Definition of Fit for Interview

Until recently, there has been no clear definition of what precisely is meant by the term fit to be interviewed, and this has led to confusion among those doctors called on to perform these assessments (62). To address this deficiency, Norfolk (63) proposed a definition that was used as the starting point for discussion by a subgroup set up by the Home Office Working Party on Police Surgeons in the United Kingdom. That working party made an interim recommendation (64) that has now been modified and included in the 2003 revision of the Police and Criminal Evidence Act Codes of Practice (1), thus providing the first Parliamentary approved definition of the term fitness for interview. The Codes of Practice state that:

A detainee may be at risk in an interview if it is considered that:

(a) Conducting the interview could significantly harm the detainee's physical or mental state

(b) Anything the detainee says in the interview about their involvement or suspected involvement in the offense about which they are being interviewed might be considered unreliable in subsequent court proceedings because of their physical or mental state.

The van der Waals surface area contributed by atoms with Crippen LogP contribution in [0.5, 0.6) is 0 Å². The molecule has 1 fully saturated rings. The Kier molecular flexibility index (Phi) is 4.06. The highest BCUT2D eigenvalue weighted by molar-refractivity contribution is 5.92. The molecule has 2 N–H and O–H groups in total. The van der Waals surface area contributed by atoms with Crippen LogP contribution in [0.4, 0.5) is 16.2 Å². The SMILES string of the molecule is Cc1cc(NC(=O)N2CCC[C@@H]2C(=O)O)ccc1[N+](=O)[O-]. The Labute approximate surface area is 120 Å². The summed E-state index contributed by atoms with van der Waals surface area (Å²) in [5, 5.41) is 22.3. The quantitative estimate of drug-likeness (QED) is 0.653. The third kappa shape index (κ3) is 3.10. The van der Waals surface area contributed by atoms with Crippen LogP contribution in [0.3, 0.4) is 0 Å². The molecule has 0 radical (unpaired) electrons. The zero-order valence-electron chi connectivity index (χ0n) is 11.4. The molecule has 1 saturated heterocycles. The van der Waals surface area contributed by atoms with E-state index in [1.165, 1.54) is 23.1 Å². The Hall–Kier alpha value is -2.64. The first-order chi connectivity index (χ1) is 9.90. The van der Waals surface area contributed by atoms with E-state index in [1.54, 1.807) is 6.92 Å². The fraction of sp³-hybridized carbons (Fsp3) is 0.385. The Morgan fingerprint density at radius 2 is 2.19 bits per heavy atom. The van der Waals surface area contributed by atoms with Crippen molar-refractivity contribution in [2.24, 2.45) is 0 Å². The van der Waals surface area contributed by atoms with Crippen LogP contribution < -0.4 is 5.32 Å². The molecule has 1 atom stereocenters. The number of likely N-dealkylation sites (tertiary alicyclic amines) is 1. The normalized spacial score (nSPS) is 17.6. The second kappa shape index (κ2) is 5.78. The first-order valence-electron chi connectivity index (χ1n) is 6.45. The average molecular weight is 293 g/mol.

Thus, a suspect with known ischemic heart disease who is experiencing chest pain satisfies the criteria of (a) above and clearly needs assessment and appropriate treatment before it is safe to conduct an interrogation.

The concept of unreliability may be harder to evaluate and will require consideration of the various vulnerability factors associated with false confessions. In making an assessment, the Codes of Practice require the doctor to consider the following:

1. How the detainee's physical or mental state might affect their ability to understand the nature and purpose of the interview, to comprehend what is being asked, and to appreciate the significance of any answers given and make rational decisions about whether they want to say anything.

2. The extent to which the detainee's replies may be affected by their physical or mental condition rather than representing a rational and accurate explanation of their involvement in the offense.

3. How the nature of the interview, which could include particularly probing questions, might affect the detainee.

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